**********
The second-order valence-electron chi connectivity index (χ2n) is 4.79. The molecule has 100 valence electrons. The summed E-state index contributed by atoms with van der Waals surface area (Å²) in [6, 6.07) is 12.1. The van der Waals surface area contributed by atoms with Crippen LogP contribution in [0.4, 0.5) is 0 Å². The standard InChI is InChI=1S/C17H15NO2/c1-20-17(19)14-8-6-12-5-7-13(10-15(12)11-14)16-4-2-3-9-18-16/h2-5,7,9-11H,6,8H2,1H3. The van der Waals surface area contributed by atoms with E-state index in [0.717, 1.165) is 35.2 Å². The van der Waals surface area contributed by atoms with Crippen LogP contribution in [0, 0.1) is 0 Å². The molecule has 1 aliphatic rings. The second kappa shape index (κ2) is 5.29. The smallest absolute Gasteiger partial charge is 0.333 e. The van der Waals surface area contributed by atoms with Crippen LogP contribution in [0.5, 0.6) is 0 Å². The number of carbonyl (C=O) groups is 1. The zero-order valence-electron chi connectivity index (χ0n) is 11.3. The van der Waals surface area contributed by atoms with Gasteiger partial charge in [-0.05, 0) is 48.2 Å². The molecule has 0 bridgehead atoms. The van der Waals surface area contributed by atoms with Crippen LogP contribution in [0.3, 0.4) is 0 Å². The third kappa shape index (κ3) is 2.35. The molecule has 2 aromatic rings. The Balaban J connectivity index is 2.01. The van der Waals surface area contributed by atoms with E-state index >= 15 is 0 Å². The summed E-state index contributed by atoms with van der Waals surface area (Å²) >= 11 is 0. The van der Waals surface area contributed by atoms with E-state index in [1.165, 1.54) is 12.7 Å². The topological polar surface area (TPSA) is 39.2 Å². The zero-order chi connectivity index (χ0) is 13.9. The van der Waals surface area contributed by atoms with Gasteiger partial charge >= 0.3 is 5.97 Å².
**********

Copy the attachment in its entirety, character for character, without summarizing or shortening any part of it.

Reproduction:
The second-order valence-electron chi connectivity index (χ2n) is 4.79. The molecule has 100 valence electrons. The summed E-state index contributed by atoms with van der Waals surface area (Å²) in [6, 6.07) is 12.1. The van der Waals surface area contributed by atoms with Crippen LogP contribution in [0.4, 0.5) is 0 Å². The standard InChI is InChI=1S/C17H15NO2/c1-20-17(19)14-8-6-12-5-7-13(10-15(12)11-14)16-4-2-3-9-18-16/h2-5,7,9-11H,6,8H2,1H3. The van der Waals surface area contributed by atoms with E-state index in [0.717, 1.165) is 35.2 Å². The van der Waals surface area contributed by atoms with Crippen LogP contribution in [0, 0.1) is 0 Å². The molecule has 1 aliphatic rings. The second kappa shape index (κ2) is 5.29. The smallest absolute Gasteiger partial charge is 0.333 e. The van der Waals surface area contributed by atoms with Crippen LogP contribution in [0.5, 0.6) is 0 Å². The number of carbonyl (C=O) groups is 1. The zero-order valence-electron chi connectivity index (χ0n) is 11.3. The van der Waals surface area contributed by atoms with Gasteiger partial charge in [-0.05, 0) is 48.2 Å². The molecule has 0 bridgehead atoms. The van der Waals surface area contributed by atoms with Crippen LogP contribution in [0.3, 0.4) is 0 Å². The third kappa shape index (κ3) is 2.35. The molecule has 2 aromatic rings. The Balaban J connectivity index is 2.01. The van der Waals surface area contributed by atoms with E-state index >= 15 is 0 Å². The summed E-state index contributed by atoms with van der Waals surface area (Å²) >= 11 is 0. The van der Waals surface area contributed by atoms with E-state index in [1.165, 1.54) is 12.7 Å². The topological polar surface area (TPSA) is 39.2 Å². The zero-order chi connectivity index (χ0) is 13.9. The van der Waals surface area contributed by atoms with Gasteiger partial charge >= 0.3 is 5.97 Å².